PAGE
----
Shannon Brown presented on ongoing research with autonomous eDNA samplers in the Olympic Coast National Marine Sanctuary. Changing ocean conditions, driven by climate change, are threatening the sanctuary’s marine ecosystem with increased, hypoxic events. We deployed samplers alongside oceanographic moorings to better understand how marine communities are impacted by these changing conditions. Our results captured a wide range of taxonomic diversity including species of commercial, recreational, cultural, and subsistence importance. 

Zack Gold co-chaired a session on Ocean Biomolecular Observing Networks, and presented on a cross-NOAA bioinformatics effort to improve trustworthiness and reliability of eDNA data. More specifically, he outlined a suite of tools and approaches to accurately assign taxonomy when processing eDNA data to better characterize marine biodiversity. Han Weinrich presented on their honors thesis work investigating microbial prokaryotic communities associated with hydrothermal vent tube worms. Sam Setta presented on her PhD thesis work on diatom distribution and diatom diazotroph associations across nutrient regimes. 

Nick Silverson on the deck of the Sir Wilfrid Laurier Coast Guard Vessel
February 26, 2024

My name is Nicholas Silverson, and I am a master’s student at the University of Maryland Center for Environmental Science. My research, funded by the National Science Foundation (NSF) INTERN program and Graduate Research Fellowship (GRF), as well as the Distributed Biological Observatory (DBO), focuses on the biodiversity, community, and population structure of ocean floor animals (benthic macrofauna) in the Pacific Arctic. As part of my project, I visited NOAA PMEL and worked alongside Matthew Galaska, a principal investigator in the PMEL Ocean Molecular Ecology (OME) group, to incorporate a genomics approach to questions of biodiversity and population structure. 

Worm sampled from the benthic substrate
Benthic polychaete sampled from a DBO line 3 on the RV Sikuliaq

I had the chance to participate in two research cruises off the coast of Alaska this past summer on the Sir Wilfrid Laurier, a Canadian Coast Guard ice-capable buoy tender, and the research vessel Sikuliaq, owned by NSF. They were truly incredible experiences; in addition to witnessing enormous flocks of seabirds, pods of whales, and the aurora, I was able to engage with scientists studying this region so affected by climate change. I worked with Matthew Galaska and my thesis advisors, Jacqueline Grebmeier and Lee Cooper, to design a sampling protocol and sampled sites in the DBO, which consists of observation sites from the northern Bering to the Beaufort Seas that document and evaluate biological changes at productive hot spots. With members of my lab group, I collected a broad range of benthic macrofauna specimens and preserved them in ethanol for later study at PMEL. We are aiming to publish underrepresented cytochrome c oxidase subunit I (COI) barcodes to the National Nucleotide Database (NCBI), which will aid other studies in the accurate identification of organisms. Additionally, for two dominant clam species (Bivalvia) and a marine worm (Polychaeta), I collected 8-15 individuals to analyze their population structure and unravel any potential open ocean barriers to dispersal between Southern (Bering Sea) and Northern (Chukchi Sea) populations. This data will complement the analysis of long-term biodiversity and environmental data collected as a part of the DBO.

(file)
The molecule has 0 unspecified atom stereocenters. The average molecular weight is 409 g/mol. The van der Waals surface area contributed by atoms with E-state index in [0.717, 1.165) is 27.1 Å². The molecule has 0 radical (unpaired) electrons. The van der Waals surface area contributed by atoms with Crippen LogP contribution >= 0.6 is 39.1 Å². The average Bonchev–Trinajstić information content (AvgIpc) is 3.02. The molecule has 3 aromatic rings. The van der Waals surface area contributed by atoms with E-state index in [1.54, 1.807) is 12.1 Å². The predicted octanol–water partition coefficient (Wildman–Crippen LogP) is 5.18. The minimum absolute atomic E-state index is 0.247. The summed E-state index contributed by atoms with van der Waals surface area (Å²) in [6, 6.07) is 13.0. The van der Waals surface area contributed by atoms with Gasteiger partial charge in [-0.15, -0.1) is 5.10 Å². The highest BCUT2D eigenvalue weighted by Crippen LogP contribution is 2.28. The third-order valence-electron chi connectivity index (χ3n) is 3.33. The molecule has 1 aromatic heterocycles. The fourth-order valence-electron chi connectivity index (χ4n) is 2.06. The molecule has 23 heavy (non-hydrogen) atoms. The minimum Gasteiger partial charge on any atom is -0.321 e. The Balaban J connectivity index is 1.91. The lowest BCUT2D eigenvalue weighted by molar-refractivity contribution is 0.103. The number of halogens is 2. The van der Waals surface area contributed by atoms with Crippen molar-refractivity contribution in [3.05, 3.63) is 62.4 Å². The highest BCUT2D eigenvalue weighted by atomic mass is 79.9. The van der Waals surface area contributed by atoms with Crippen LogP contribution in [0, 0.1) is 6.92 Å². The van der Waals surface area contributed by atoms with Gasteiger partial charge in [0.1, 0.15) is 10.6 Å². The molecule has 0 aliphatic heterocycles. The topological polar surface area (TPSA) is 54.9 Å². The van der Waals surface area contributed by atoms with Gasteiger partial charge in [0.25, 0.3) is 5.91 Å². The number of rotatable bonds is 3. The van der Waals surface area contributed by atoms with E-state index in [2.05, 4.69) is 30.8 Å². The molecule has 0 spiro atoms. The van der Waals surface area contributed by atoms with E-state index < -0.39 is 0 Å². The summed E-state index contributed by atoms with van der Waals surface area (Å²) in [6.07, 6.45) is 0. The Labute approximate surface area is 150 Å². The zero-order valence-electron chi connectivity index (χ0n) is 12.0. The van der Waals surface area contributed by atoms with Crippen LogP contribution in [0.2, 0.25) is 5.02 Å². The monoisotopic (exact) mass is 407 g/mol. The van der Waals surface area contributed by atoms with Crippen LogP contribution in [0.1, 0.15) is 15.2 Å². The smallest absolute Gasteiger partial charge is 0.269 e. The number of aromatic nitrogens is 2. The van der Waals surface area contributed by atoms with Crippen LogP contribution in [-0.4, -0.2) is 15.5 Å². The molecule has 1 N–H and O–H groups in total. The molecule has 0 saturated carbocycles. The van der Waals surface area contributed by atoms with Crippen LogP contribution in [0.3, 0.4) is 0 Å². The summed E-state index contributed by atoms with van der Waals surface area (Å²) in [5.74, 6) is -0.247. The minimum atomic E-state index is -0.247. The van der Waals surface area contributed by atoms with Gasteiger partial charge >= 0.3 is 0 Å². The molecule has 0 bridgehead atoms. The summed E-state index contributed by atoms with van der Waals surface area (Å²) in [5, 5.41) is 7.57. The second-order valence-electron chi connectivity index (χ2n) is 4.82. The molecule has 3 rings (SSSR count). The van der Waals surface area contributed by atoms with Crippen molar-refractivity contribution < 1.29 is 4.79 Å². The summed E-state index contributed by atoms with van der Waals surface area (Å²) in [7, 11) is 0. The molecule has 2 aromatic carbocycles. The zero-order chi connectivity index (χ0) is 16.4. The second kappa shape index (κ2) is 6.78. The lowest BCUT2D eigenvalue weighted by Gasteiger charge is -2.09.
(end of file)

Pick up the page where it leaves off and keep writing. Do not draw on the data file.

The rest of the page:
I spent two weeks at PMEL this past December learning the methodology for DNA extraction and PCR amplification. DNA barcoding of conserved regions of mitochondrial DNA can provide accurate identifications of animals and give insights into barriers to gene flow that morphological study alone cannot provide. Despite some early challenges with low DNA  quantities, we successfully extracted DNA from 120 benthic animals and amplified their DNA using a COI primer set. The DNA will be Sanger sequenced this winter, and I’ll return to PMEL for another two weeks to bioinformatically process the data and perform the associated analyses. These data will contribute to understanding how ocean floor communities are changing with warming waters and reduced sea ice, which impacts primary production and energy flow in these seasonally productive ecosystems. My experience at PMEL will form an important part of my master’s program and has been fundamental to my growth as a scientist as I have been learning important methodologies for understanding community structure and change.

Nick Silverson aliquoting gDNA to PCR plate
Nick extracting DNA from tissue in a biosafety cabinet at NOAA PMEL
RV Falkor (too) CTD Niskin Rossette
May 17, 2023

The PMEL Ocean Molecular Ecology group collaborated with the PMEL Earth-Ocean Interactions Program (EOI) in March-April 2023 in an ocean exploration effort to identify and describe new hydrothermal sites along the Mid-Atlantic Ridge. The expedition took place on the Schmidt Ocean Institute's new vessel the RV Falkor (too).

The group found a suite of never before documented hydrothermal vent fields. Sean McAllister, a member of Ocean Molecular Ecology, participated through the collection of environmental (e)DNA samples in transects over the sites of hydrothermal venting, ultimately providing a picture of biodiversity of microbial to macrofauna communities. Individual tissue samples were also taken to enhance reference barcode databases and improve eDNA taxonomic assignment accuracy. In addition, while underway, Sean was able to extract and sequence the eDNA samples collected using a Nanopore long-read DNA sequencer to generate near real-time characterizations of the microbial and invertebrate communities at the hydrothermal vent sites. Visit the expedition website, view the cruise log which includes science blog posts and a highlights, and check out the dive stream for all ROV dives to learn more about these exploratory efforts.